How did this happen? A tax cut for virtually every business. Is it a Washington first, or did they just screw up and miss the opportunity to continue to squeeze money out of our small-business dealerships?
I’m referring to the expiration of a 35-year old “temporary” unemployment surtax that actually expired last week. Haven’t heard anything about it? Not surprising – after all, the daily news from Washington is all consumed by the raging budget/debt ceiling battle. Halleluiah, this one got away from them!
In a nutshell, a 0.2 percent surtax on the first $7,000 of an employee’s wages was passed by Congress in 1976 as a “temporary” surcharge paid by employers (not workers) to help pay for unemployment benefits. What a great textbook illustration that once Washington passes a tax increase, even a “temporary” one, it’s not likely to ever disappear. This one was “renewed” at least eight times and President Obama proposed making it permanent which, fortunately, Congress has disregarded.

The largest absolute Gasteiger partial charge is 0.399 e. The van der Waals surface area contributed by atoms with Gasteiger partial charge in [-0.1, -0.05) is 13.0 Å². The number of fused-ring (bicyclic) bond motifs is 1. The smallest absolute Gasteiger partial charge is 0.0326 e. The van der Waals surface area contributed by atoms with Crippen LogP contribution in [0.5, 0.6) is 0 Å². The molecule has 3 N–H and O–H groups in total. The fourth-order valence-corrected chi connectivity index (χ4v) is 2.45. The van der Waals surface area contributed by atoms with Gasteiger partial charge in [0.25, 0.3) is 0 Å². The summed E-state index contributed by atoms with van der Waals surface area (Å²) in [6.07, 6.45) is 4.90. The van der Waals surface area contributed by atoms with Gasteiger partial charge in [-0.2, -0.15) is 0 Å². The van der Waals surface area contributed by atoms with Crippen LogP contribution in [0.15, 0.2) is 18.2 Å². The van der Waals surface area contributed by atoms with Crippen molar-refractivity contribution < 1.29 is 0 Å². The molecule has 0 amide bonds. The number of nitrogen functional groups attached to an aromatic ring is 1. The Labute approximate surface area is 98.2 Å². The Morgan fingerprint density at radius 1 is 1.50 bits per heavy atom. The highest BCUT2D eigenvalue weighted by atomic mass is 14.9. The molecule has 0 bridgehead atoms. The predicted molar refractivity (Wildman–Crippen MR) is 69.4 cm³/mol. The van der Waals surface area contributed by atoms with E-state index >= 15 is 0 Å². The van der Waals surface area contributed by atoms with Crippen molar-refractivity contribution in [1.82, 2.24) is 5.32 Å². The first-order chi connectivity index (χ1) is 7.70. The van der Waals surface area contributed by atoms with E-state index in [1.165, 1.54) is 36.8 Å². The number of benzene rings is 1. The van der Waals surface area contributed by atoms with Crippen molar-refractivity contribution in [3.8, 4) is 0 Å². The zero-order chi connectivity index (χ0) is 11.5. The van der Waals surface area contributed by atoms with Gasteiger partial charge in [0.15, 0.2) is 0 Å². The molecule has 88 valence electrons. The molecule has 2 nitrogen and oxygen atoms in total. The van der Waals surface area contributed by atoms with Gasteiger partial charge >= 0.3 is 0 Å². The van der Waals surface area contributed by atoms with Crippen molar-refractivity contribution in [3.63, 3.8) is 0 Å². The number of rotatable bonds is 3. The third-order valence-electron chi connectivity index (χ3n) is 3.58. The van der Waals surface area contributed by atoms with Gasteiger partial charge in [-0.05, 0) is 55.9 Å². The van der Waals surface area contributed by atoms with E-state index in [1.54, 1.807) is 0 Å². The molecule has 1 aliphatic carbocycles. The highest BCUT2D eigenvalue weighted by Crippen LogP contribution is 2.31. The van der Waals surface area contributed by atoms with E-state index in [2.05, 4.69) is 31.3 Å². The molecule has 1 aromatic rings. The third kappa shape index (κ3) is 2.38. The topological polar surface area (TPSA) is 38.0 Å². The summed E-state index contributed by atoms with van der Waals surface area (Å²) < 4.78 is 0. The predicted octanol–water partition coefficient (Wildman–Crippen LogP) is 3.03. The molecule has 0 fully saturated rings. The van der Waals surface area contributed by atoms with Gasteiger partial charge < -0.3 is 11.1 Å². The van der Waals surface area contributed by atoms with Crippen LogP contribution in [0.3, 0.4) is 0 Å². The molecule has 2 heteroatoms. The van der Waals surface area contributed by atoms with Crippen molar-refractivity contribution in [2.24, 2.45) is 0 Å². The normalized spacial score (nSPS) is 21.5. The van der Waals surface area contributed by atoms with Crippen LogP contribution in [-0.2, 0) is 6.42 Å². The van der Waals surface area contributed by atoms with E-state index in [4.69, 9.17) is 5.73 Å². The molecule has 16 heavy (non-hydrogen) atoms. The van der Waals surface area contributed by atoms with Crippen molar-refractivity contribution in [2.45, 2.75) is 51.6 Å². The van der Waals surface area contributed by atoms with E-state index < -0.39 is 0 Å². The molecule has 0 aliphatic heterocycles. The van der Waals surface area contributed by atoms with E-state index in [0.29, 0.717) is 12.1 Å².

Accordingly, the expiration of the surtax lowers the federal unemployment tax rate from 0.8 percent to 0.6 percent for employers. Admittedly, this 25 percent ($14 per worker) reduction doesn’t mean big bucks for most dealers (Wal-Mart with 1.4 million employees will reportedly save $20 million annually) but it does effectively lower the tax from $56 to $42 per worker each year, and any tax break for small businesses these days should be applauded.
It’s notable that these federal unemployment taxes are paid by employers in addition to higher state unemployment taxes, which have been increasing in many states. The state taxes cover the unemployment benefits while federal unemployment taxes provide loans to states when their unemployment funds are depleted. Also, the federal taxes help pay for any federal extension of benefits in times of high unemployment, like now. Moreover, since the reserves in the federal fund have been depleted since unemployment skyrocketed and benefits were extended, the federal unemployment benefits these days are being paid out from general funds and that, of course, adds to the federal deficit.
Still, it’s good to pause and be pleased whenever we get a tax reduction that directly goes to our business. After all, unlike most business taxes that are paid based on profits, unemployment taxes are not and, therefore, are the worst kind of tax burden.